them or put in a few texts that you like better…. build your own, entirely new, piece.”
And that’s what we are going to do.

A group of Theatre program dramaturgy students are currently working with Professor Standley
to adapt the play. Our plan is to take the stage directions and activities from Charles Mee’s other
plays — which are famous for their outrageous suggestions like people randomly crossing the
stage in chicken suits, or roller skates, or riding around in bathtubs, or golf carts.. people
descending from the ceiling like astronauts or scaling the walls like rock climbers, or throwing
themselves to the ground over and over… smashing things and breaking things, and lots of
dancing.. dancing with people and piles of laundry or ashes or buckets of water, and sometimes
breaking into song — to take all that and make our own play — to make something that is our
personal reaction to the moment. Something that is a personal exploration of the feeling of joy..
the feeling of finding it and losing it and finding it again.. while experiencing the passing of the
seasons. A love story that will end with a spring-like liberation and the discovery of “delight longterm.”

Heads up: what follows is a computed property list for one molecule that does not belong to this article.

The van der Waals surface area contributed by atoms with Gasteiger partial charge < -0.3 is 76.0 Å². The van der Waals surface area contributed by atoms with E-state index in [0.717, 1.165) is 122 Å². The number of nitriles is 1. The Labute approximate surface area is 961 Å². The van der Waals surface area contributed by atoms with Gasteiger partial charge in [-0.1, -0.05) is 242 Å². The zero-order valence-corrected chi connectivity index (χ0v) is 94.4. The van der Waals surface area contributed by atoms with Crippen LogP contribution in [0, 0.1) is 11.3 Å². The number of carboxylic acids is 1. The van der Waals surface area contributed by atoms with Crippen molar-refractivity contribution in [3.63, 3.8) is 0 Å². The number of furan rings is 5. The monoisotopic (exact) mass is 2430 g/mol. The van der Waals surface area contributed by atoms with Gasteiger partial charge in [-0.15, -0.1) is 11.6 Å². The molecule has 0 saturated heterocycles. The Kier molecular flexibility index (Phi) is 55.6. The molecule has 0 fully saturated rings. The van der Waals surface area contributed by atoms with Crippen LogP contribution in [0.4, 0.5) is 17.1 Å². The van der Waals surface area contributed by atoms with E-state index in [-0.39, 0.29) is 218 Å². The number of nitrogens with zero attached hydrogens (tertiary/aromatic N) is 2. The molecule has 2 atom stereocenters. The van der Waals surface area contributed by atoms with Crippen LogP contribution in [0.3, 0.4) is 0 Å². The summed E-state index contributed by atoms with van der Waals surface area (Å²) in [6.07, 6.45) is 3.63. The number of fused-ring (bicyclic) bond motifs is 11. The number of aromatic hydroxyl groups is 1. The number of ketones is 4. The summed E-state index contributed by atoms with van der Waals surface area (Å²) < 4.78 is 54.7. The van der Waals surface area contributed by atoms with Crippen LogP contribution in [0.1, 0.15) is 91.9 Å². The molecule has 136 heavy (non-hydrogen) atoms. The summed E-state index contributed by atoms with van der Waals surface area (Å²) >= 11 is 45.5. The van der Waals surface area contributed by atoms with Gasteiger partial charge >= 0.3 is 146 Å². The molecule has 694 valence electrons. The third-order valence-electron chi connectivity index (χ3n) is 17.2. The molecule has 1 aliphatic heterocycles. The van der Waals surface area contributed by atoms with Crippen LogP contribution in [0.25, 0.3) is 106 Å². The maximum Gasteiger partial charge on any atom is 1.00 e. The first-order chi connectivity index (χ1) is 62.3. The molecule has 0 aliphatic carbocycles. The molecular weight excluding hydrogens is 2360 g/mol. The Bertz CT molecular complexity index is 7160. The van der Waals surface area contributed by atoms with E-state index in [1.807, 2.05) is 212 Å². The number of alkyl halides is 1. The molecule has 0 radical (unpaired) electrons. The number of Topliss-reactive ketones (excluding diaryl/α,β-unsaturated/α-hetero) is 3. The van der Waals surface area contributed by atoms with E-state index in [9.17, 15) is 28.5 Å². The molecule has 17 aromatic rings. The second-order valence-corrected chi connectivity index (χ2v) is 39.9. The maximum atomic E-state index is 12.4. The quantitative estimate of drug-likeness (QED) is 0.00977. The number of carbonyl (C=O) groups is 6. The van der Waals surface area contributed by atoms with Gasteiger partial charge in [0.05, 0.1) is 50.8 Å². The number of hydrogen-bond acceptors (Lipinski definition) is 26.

Looking for probably 6-12 (or could be more) versatile and diverse performers who will make up
the cast. Highly motivated performers with strong movement, partnering, communication, and
improv skills. In many of his shows, Charles Mee requests that “the cast should be radically
diverse—in terms of race, class, style, body type, way of moving and general physicality.” We
strive to put together a radically diverse cast that showcases the beauty of difference.

Character Breakdown

The characters in Falling and Loving are named after the SITI/STREB actors who played them.
For our play, we will rename the characters based on the actors who are cast. The play’s plot
follows 3 main couples who have short interactions with a few other characters. We have
expanded this breakdown to include at least two more couples if not more depending on
audition turnout. Character descriptions are minimal because these characters are designed to
be open to interpretation.

Questions? Need access to scripts for preparation?
Contact: Laura Standley